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  • 23 May, 2011 - Published a paper on SteadyStateFluxAnalysis.
  • 26 Mar, 2009 - Pearu slides in SIAM Conference on Computational Science and Engineering
  • 27 Aug, 2008 - Pearu slides in EuroScipy 2008
  • 7 Apr, 2008 - Review conversation methods: ReviewConversionMethods3
  • 5 Apr, 2008 - Introduced new algebras: Set, FunctionRing, Differential
  • 3 Apr, 2008 - Review function support: FunctionSupportIdeas
  • 1 Apr, 2008 - Implemented And, Or, Not. Improved boolean expression support.
  • 15 Mar, 2008 - Reviewing matrix support: MatrixSupportIdeas
  • 10 Mar, 2008 - Introduced SymbolicEquality context where __eq__ and __ne__ methods would return Logic instance.
  • 6 Mar, 2008 - Added pickling support to Expr.
  • 5 Mar, 2008 - All algebra classes are derived from Expr class holding a pair.
  • 2 Mar, 2008 - Implemented extension type Pair giving 1.5-2x speed up.
  • 29 Feb, 2008 - SympyCore version 0.1 released

Older news


The aim of the SympyCore project is to seek out new high Performance solutions to represent and manipulate symbolic expressions in the Python programming language, and to try out new symbolic models to achive fundamentally consistent and sufficiently general symbolic model that would be easy to extend to a Computer Algebra System (CAS).

See SympyCore Demo and SympyCore User's Guide for examples. Various performance improvements are reported in Performance History and SympyCore Benchmark sites.

Sympycore is inspired by many attempts to implement CAS for Python and it is created to fix SymPy performance and robustness issues. Sympycore does not yet have nearly as many features as SymPy. Our goal is to work on in direction of merging the efforts with the SymPy project in the future. 21 Oct 2011 update: Recent comments in SymPy issues list indicate that this goal is unrealistic because the projects have diverged so much.

Question: What is the main difference between SympyCore and SymPy projects?

Answer: SympyCore is a research project while SymPy is a software project.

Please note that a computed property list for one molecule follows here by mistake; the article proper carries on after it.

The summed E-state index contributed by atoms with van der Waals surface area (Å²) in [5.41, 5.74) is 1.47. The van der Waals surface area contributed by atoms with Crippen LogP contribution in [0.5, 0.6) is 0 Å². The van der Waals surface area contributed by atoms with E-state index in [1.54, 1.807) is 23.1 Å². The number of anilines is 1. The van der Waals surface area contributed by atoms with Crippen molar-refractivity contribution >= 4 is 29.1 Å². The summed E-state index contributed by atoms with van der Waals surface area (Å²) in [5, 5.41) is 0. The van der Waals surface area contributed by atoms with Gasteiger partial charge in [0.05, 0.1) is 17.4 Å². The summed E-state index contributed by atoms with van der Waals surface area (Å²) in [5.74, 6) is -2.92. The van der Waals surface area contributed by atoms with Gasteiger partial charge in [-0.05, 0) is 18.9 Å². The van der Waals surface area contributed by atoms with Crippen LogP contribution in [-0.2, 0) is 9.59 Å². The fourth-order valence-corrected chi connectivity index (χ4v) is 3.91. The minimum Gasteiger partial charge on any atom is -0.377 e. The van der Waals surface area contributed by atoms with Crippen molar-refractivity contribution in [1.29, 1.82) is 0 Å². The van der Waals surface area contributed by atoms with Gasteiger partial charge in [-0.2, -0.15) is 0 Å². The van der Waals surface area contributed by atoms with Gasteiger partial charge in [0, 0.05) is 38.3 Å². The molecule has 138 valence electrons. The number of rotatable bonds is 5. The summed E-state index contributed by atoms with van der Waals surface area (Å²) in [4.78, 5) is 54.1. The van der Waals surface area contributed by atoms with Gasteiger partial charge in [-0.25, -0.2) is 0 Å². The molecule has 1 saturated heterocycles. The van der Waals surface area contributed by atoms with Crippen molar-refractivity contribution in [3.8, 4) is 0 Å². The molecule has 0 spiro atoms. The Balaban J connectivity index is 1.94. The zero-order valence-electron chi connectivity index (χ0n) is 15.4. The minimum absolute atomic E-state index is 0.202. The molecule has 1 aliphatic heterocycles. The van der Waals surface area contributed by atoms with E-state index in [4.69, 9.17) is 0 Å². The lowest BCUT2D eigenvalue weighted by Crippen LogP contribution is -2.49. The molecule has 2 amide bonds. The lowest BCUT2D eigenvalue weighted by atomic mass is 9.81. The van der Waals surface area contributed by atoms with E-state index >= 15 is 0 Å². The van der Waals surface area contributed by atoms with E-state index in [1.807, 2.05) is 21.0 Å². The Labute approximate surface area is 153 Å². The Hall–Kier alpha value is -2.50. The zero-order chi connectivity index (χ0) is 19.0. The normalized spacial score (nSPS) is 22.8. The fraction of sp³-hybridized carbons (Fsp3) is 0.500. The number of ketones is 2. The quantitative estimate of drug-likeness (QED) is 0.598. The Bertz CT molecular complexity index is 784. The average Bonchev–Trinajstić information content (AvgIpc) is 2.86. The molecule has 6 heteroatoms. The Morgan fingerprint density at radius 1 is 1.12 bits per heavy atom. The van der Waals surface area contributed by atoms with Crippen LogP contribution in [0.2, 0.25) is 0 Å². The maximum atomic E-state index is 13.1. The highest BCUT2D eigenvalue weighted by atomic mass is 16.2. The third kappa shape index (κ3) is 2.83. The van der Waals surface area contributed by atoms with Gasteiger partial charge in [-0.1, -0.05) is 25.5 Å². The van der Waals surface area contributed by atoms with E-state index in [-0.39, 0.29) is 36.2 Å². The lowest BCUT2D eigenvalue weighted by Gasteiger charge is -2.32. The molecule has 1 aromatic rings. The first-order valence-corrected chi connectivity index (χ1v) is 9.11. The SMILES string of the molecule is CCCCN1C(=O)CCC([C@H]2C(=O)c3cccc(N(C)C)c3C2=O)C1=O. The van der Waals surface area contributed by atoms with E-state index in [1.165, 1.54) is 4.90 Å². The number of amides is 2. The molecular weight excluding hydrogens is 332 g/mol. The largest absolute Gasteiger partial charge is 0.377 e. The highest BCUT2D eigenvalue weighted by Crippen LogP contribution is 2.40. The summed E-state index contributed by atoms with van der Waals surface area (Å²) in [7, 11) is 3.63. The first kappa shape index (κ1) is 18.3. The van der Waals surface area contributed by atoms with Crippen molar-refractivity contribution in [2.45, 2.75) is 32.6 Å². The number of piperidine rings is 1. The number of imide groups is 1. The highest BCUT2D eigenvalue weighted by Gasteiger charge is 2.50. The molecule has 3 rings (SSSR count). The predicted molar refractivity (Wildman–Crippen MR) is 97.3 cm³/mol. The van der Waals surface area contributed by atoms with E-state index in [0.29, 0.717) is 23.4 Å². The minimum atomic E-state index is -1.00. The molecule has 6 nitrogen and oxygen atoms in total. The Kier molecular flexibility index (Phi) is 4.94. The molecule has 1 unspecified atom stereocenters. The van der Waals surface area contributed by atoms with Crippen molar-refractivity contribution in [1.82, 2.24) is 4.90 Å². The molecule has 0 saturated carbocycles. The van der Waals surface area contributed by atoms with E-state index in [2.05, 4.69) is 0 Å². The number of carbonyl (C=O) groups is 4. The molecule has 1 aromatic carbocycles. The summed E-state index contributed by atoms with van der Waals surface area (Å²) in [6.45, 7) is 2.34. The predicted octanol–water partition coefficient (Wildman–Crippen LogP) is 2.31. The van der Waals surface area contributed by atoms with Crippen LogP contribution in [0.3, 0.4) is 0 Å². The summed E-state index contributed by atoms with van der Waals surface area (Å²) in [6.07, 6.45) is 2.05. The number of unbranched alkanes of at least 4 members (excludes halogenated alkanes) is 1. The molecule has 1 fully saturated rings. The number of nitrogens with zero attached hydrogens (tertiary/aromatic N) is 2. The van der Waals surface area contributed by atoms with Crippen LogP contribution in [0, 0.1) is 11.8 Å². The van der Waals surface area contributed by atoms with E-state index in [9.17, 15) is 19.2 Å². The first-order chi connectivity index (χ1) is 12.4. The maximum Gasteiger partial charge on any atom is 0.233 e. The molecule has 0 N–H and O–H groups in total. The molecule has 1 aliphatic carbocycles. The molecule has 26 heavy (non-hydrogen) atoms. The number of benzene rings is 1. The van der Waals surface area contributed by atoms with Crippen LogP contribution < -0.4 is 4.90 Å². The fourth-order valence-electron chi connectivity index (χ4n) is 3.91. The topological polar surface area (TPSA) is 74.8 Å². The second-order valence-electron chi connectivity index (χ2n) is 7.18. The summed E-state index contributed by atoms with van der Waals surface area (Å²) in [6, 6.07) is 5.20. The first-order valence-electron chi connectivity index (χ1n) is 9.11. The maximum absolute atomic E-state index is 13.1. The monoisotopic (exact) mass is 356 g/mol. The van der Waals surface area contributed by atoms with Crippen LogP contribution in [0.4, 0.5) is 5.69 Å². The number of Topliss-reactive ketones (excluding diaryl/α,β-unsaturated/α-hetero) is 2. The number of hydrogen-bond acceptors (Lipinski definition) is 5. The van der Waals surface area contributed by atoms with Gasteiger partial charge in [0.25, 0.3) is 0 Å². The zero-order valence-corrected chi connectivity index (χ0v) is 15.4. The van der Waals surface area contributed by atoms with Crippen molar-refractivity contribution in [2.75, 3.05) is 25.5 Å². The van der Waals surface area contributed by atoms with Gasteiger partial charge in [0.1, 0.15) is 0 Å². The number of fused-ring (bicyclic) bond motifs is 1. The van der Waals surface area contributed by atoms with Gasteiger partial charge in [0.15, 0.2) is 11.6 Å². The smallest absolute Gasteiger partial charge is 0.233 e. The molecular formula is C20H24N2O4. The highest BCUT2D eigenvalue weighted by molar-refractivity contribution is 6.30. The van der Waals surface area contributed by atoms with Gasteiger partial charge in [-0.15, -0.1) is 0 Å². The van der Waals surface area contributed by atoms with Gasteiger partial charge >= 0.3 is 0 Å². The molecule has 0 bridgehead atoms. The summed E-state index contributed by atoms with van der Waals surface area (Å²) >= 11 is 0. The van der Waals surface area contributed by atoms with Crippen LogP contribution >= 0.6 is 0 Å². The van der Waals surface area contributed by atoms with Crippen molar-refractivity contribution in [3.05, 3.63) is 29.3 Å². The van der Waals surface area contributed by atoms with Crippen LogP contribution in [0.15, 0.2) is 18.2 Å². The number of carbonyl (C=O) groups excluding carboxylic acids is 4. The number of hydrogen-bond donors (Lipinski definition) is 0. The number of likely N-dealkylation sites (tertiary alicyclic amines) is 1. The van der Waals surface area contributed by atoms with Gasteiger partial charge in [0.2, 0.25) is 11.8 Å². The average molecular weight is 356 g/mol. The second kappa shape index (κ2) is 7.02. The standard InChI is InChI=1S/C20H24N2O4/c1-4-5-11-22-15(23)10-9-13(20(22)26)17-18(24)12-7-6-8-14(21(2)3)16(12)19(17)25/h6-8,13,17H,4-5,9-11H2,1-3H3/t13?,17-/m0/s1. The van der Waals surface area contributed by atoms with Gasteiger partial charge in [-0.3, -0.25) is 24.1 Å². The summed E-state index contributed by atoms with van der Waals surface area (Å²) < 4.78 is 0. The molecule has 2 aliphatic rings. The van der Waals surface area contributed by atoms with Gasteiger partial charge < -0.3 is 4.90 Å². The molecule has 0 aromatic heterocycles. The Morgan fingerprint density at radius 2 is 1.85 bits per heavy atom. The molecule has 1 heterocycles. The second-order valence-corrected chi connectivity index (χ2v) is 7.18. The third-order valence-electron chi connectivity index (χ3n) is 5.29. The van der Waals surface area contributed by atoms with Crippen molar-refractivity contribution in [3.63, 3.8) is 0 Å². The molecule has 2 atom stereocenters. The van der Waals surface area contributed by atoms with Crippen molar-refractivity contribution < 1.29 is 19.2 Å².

Sympycore package is avaliable for download as a gzipped tar archive and as a Windows binary installer. To install sympycore from an archive, unpack the tar file and run the following command inside sympycore-<VERSION> directory:

  python install

The development code is available in the SVN repository. Non-members can check out sympycore using the command (see Source for more information):

svn checkout sympycore-svn

Use python install to install sympycore or add the location of checked out sympycore to PYTHONPATH to make it available for python import. Note that starting from version 0.2, sympycore implements some features in C for speed. However, parallel to that, pure python versions of these features are provided in case one cannot build the provided extension modules. To build the extension modules inside sympycore source tree, use one of the following commands:

  python build_ext --inplace
  python build_ext --inplace --compiler=mingw32  # when using MinGW compiler on windows

Import sympycore with

>>> from sympycore import *
>>> a,b=map(Symbol,'ab')
>>> (a+b)**3
Calculus('(a + b)**3')
>>> ((a+b)**3).diff(a)
Calculus('3*(a + b)**2')
>>> ((a+b)**3).diff(a).expand()
Calculus('3*a**2 + 3*b**2 + 6*a*b')

See Documentation page for SympyCore User's Guide as well as other documentation bits.

To run sympycore tests without installing it, execute:

python [ build_ext --inplace [--compiler=mingw32] ] test [--coverage | --nose-args='...']

in sympycore source directoryl.

To test installed sympycore, run

>>> from sympycore import *
>>> test(nose_args='...')

Feedback and bug reports

You can report bugs at the Sympycore Issue Tracker. Any feedback can also be sent to SympyCore mailing list.